Katherine Kingsley steals the show as the blue-eyed soul singer in Jonathan Harvey's new musical DUSTY

Katherine Kingsley as Dusty and Roberta Taylor as Kay in DUSTY

Katherine Kingsley as Dusty and Roberta Taylor as Kay in DUSTY. Photo Credit: Johan Persson

Katherine Kingsley steals the show as the blue-eyed soul singer in Jonathan Harvey’s new musical DUSTY

Few singers are as loved, revered and fondly remembered as Dusty Springfield. But behind the hits, the hair and the husky voice was a complex and troubled artist as Jonathan Harvey’s new musical DUSTY demonstrates.

Drawing on personal memories of those who knew her best, DUSTY is a warts-and-all biography tracing the highs and lows of the legendary British singer. The musical shines a torch on Dusty’s stubborn perfectionism, sexuality, alcoholism and consuming feelings of rivalry to ask what made Dusty Dusty – and what dragged her down.

Maria Friedman’s production opens not at the start of Dusty’s life or career, but midway through. As a TV audience waits patiently for their idol to deliver a powerhouse performance on live TV, Dusty is having a crisis of confidence in the bathroom. It is this very insight that makes Harvey’s emotionally charged biopic so powerful as we get our first glimpse behind the woman beneath the wigs, sequins and mascara.

From then, the musical skips at a rapid pace between different scenes and decades, from Dusty’s troubled relationship with her undermining mother Kay to her love life, her struggles with various addictions, her near-tragic fall from grace and her 1987 revival thanks to the Pet Shop Boys.

Joanna Francis as Louis and Katherine Kingsley as Dusty in DUSTY.

Joanna Francis as Louis and Katherine Kingsley as Dusty in DUSTY. Photo Credit: Johan Persson

Here, Friedman and Harvey weave hits from Dusty’s extensive back catalogue organically into the story. A passionate rendition of YOU DON’T OWN ME is belted out as Dusty is deported from Cape Town in 1964 for refusing to sing to segregated audiences. THE LOOK OF LOVE becomes the soundtrack to a beautiful seduction with her long-term lover Louis, while I CLOSE MY EYES is performed hypnotically in a sultry, drug-addled haze.

Much of the success of show lies in Katherine Kingsley’s outstanding performance as the blue-eyed soul singer. Not only does she capture Dusty’s extraordinary vocals and style, but also convincingly portrays her self-absorption, self-doubt and strive for perfection.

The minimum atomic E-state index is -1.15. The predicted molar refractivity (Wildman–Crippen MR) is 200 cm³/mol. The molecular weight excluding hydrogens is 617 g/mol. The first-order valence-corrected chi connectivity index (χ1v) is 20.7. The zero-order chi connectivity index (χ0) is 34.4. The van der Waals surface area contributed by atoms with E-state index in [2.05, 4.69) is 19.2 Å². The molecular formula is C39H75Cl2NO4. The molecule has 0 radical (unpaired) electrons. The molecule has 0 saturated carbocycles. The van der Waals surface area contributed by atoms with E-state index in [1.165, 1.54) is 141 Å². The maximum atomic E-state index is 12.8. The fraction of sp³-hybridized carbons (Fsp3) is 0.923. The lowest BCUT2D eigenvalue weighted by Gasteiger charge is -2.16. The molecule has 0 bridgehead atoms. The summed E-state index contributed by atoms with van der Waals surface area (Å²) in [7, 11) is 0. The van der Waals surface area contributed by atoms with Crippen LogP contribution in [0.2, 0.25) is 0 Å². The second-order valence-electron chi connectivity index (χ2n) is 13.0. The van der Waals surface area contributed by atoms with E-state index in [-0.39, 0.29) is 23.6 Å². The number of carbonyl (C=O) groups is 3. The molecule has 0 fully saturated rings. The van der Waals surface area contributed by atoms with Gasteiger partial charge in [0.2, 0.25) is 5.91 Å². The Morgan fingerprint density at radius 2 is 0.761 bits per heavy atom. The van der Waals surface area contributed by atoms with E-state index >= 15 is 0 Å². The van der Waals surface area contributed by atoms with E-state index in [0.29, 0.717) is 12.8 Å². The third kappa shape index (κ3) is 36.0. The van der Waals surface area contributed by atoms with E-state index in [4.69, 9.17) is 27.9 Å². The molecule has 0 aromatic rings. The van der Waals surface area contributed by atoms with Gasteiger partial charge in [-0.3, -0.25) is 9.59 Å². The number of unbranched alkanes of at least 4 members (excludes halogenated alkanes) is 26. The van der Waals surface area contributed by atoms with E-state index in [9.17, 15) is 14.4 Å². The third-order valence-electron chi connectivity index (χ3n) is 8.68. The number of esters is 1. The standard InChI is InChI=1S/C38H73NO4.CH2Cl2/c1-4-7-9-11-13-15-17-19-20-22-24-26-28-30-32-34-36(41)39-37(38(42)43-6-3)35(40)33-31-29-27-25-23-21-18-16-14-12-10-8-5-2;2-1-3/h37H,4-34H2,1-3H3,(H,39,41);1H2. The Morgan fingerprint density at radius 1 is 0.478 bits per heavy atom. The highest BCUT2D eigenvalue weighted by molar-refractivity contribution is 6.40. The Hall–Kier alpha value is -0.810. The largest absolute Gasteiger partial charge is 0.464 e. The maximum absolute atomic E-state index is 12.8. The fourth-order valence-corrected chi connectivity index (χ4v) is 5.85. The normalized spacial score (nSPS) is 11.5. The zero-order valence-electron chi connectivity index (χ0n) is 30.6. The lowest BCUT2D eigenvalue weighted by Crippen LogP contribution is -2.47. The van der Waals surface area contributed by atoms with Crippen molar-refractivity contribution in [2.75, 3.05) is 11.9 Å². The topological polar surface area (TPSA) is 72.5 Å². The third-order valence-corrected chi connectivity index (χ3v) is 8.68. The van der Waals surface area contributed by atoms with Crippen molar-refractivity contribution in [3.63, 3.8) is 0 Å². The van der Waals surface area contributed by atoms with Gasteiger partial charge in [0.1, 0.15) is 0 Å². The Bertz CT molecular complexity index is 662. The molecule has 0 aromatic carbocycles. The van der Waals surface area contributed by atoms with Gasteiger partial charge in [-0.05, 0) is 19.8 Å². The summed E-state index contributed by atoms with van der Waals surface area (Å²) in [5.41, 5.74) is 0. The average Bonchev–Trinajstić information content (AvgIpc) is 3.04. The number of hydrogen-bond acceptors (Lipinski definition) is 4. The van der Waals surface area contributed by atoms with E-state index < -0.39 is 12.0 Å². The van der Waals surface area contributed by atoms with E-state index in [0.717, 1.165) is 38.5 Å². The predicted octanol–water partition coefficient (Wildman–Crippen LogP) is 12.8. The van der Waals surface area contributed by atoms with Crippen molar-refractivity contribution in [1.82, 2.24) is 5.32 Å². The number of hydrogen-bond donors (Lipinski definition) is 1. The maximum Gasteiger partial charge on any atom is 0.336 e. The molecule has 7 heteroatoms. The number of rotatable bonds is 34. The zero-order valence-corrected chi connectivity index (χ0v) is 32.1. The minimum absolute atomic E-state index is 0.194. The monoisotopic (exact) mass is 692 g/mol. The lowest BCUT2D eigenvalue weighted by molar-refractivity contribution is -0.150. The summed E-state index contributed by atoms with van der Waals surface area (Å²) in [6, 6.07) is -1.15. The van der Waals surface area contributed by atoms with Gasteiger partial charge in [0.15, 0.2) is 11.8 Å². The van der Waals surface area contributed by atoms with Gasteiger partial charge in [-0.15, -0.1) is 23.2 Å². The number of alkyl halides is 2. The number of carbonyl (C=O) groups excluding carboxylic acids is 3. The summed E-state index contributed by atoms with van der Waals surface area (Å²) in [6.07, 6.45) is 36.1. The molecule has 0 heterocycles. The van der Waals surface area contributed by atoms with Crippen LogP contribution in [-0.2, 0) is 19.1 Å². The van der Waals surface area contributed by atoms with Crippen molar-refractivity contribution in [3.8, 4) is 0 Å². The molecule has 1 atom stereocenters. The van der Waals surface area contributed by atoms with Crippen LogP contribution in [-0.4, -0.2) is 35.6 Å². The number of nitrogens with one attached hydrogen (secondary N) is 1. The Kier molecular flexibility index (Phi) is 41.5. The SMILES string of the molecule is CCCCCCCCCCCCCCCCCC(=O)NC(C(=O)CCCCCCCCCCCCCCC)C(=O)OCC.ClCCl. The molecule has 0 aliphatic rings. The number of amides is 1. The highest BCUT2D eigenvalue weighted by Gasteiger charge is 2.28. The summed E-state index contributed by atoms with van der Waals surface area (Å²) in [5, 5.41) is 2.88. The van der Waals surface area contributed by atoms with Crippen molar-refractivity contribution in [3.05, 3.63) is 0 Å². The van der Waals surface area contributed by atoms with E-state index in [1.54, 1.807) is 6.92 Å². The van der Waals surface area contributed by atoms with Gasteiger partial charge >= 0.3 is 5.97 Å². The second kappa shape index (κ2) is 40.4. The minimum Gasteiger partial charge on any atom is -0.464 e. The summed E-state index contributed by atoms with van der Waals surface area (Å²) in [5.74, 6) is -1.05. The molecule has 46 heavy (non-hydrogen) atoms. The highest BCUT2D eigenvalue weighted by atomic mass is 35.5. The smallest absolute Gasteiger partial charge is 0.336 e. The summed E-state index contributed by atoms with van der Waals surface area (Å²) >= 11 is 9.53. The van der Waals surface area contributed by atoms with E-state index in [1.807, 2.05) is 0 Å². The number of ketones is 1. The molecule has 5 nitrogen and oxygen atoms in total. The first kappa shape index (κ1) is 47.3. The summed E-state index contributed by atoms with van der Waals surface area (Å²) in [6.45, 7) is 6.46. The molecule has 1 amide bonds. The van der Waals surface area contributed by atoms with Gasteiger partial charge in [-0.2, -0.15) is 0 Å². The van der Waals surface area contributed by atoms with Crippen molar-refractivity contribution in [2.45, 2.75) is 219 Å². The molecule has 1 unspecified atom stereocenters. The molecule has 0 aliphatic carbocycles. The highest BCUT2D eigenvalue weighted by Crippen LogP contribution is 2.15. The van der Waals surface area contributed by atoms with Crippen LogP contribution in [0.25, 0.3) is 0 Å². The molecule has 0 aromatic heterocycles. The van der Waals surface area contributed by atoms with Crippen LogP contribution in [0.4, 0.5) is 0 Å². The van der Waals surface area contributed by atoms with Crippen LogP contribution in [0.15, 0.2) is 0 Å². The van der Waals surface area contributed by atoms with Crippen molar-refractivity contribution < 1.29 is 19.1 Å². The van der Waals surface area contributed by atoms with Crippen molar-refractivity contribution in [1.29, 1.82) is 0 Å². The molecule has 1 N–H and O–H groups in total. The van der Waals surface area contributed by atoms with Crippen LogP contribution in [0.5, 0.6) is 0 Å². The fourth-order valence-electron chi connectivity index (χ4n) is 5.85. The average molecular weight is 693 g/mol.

The supporting cast is equally strong. Joanna Francis is fabulous as Louis, the woman so deeply in love with Dusty that she puts her career on hold to be with her. Roberta Taylor is deliciously vile as Springfield’s mother Kay while Rufus Hound is affably shrewd as her manager Billings.

Yet while the story moves at a rapid pace, the final scenes are dragged out too much and the video footage of Dusty’s funeral in 1999, while poignant, is repeated, giving the impression it has been added purely to fill time.

Katherine Kingsley as Dusty Springfield in DUSTY

Katherine Kingsley as Dusty Springfield in DUSTY. Photo Credit: Johan Persson

The production is also hampered by some underwritten characters, most notably Pat (Esther Coles) and Ruby (Ella Kenion) as Dusty’s loyal long-term friends who, while essential to the piece, are quickly stereotyped as a comedy duo.

That said, there is plenty to like here with Tom Pye’s sixties pop art aesthetic set and Tim Jackson’s choreography, particularly in the Pet Shop Boys’ WHAT HAVE I DONE TO DESERVE THIS routine both standing out for their energy and enthusiasm.

But ultimately the show belongs to Kingsley’s whose captivating performance as Dusty wins you over, resulting in a standing ovation. If you weren’t a fan of Dusty Springfield before, you certainly will be now.

(4 / 5)

DUSTY runs at The Lowry until 28 July 2018

About Donna

Donna is the Editor of Frankly, My Dear UK. By day, she is a digital marketing whizz, by night she reviews film, theatre and music for a wide range of publications including WhatsonStage, The Public Reviews and ScreenRelish. Loves Shakespeare, prosecco and Formula 1